The closing of a long-time school building is usually a cathartic moment for any community.
Parents witness their children eventually go to school at the building where they learned the three "R's." The notion of a small school building also is the ideal of a neighborhood school, a notion that is quickly passing in the U.S. because of the cost of operating independent buildings.
Change can be painful for those who want to hang onto their childhood memories, and who can blame them? A small school building is a sign of changing times, and change can be difficult for those living in a small community.
Many have their emotions and sense of structure rooted in the small classroom or building - it gives many a sense of belonging. Such is the case with the loss of S.C. Dennis School to make way for a new, modern structure. Classes will be split among the current Karaffa Elementary School and the new building to be constructed near the site of S.C. Dennis.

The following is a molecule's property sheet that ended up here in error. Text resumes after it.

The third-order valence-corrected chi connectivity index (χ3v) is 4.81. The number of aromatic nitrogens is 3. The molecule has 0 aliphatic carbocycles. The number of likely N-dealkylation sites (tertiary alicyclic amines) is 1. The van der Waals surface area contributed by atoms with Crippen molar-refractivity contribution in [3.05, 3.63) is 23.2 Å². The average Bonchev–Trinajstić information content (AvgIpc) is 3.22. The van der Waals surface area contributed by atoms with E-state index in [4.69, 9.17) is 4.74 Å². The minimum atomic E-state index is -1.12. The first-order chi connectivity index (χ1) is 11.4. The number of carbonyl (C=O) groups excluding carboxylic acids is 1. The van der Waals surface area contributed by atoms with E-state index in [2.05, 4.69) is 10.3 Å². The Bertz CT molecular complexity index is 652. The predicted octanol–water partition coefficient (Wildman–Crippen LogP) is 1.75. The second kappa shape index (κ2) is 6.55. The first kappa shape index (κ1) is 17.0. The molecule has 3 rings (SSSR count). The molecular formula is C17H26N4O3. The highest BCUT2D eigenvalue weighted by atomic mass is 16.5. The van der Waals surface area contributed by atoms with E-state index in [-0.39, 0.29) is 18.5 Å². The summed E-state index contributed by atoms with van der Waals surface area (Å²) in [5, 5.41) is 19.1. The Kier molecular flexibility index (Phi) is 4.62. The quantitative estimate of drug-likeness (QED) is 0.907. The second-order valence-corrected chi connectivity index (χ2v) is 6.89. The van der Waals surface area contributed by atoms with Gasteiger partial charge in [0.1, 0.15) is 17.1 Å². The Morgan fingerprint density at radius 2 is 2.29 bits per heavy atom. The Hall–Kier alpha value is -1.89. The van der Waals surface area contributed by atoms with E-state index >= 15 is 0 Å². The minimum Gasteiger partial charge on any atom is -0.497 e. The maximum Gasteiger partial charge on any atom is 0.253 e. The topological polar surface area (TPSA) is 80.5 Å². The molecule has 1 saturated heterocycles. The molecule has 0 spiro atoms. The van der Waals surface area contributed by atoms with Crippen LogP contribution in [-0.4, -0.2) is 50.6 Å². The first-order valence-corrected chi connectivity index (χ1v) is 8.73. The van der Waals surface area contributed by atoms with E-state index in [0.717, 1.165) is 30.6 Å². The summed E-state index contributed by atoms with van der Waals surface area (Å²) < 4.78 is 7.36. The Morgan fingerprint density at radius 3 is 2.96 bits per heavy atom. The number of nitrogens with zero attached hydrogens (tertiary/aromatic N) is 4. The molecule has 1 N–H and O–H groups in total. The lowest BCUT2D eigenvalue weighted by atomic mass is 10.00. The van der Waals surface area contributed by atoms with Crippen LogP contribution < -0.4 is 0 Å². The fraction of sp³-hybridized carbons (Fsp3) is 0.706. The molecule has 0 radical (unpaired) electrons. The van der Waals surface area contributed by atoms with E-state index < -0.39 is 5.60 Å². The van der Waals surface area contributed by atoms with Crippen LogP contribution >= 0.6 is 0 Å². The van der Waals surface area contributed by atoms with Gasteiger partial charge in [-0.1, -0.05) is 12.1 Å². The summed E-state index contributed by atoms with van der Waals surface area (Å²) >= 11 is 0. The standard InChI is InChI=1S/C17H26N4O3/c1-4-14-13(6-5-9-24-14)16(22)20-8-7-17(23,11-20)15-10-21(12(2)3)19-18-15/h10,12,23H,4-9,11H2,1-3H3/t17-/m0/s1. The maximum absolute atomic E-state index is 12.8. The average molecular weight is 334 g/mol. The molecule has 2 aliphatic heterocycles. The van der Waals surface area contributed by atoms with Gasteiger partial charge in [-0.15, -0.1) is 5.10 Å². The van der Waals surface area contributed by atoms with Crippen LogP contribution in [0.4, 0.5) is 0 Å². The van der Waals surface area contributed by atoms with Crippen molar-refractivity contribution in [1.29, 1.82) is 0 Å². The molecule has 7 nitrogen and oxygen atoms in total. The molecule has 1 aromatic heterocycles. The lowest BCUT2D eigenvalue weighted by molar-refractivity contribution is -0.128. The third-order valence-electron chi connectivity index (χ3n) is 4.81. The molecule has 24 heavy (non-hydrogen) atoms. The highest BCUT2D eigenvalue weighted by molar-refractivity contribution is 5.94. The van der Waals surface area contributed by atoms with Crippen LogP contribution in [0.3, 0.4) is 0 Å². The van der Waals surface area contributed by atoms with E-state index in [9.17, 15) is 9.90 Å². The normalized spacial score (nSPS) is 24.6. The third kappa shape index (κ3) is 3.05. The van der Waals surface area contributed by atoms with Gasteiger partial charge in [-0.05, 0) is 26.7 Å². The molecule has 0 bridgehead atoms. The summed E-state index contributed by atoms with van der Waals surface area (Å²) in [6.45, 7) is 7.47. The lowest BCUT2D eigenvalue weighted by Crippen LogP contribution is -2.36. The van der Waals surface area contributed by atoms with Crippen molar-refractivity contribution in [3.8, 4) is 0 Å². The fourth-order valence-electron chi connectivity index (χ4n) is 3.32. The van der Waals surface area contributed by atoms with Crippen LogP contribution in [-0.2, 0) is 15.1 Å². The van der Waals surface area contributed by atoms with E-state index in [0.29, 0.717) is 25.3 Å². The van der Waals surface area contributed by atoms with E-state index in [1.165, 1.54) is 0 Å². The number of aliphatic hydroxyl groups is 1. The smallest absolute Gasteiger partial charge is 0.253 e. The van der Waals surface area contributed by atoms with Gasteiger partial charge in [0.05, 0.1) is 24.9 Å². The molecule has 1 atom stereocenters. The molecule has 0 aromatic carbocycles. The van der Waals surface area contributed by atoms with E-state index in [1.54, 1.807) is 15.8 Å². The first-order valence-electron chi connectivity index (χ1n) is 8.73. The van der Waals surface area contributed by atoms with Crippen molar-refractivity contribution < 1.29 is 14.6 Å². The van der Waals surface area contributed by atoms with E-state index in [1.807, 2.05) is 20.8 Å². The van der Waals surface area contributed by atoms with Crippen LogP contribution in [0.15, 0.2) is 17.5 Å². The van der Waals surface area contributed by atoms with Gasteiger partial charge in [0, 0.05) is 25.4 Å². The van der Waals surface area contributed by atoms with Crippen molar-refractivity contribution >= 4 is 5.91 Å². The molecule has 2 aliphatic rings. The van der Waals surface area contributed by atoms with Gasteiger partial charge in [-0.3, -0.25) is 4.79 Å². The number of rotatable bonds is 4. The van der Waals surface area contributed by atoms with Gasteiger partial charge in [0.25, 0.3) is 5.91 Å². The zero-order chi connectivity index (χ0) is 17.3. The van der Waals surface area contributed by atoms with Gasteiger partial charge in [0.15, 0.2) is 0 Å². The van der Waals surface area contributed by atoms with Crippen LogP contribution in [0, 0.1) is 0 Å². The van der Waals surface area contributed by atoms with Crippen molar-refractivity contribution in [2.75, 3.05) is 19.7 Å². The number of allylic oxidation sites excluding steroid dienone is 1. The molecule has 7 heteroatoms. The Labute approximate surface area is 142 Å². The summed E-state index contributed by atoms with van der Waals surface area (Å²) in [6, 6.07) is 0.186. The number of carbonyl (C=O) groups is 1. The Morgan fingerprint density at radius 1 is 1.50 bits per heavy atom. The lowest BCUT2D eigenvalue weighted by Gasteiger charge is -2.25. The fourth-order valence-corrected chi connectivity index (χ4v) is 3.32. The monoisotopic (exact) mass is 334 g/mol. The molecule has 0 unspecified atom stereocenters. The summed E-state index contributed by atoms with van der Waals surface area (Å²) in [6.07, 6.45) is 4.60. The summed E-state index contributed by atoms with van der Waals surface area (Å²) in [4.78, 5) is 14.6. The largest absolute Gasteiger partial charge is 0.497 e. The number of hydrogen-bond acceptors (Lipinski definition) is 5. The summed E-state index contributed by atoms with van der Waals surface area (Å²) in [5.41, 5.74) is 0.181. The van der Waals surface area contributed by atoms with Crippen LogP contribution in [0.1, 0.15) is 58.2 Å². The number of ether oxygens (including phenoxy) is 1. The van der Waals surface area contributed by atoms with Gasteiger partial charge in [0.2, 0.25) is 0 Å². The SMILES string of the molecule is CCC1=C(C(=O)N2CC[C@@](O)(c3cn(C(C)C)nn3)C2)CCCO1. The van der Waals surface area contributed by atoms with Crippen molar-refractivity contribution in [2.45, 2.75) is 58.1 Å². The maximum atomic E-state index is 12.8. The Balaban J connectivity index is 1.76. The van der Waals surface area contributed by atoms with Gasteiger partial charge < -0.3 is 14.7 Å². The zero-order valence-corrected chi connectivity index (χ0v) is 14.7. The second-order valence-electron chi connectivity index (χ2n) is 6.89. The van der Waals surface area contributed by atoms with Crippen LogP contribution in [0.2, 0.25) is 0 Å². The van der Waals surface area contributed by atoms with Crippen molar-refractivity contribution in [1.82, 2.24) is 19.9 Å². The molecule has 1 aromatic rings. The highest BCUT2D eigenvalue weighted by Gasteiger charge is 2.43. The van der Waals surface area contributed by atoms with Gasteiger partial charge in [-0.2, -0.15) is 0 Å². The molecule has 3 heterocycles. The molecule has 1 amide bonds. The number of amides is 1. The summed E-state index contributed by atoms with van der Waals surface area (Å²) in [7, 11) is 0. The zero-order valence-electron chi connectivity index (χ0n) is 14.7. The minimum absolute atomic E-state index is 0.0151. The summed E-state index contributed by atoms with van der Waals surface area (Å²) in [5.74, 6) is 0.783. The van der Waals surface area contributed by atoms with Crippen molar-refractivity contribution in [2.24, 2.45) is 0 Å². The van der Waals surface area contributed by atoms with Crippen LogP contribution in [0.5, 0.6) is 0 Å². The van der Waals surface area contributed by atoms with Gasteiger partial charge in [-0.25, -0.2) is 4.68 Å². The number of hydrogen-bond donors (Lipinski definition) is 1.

June 1 was the last day for classes at S.C. Dennis, and it's understandable emotions are mixed. While the community grieves over the loss of yet anoth-
er small school building, it's a sign of the times. But it's also important to remember there are better things on the horizon as well.
The construction of a new building was approved overwhelmingly by the people of Toronto. That was a very brave decision. It takes a lot to not only voluntarily foot part of the bill for construction of a new building, but also to see that while change is painful, sometimes it's necessary for the good of the whole.
So, there is a time to grieve and heal and a time to look forward to the future. While we share the sense of loss of a smaller, neighborhood school building, we also share in the promise of the better future for the students and pupils of Toronto.
We also commend the Toronto community for its sense of shared sacrifice and foresight in a time of economic uncertainty.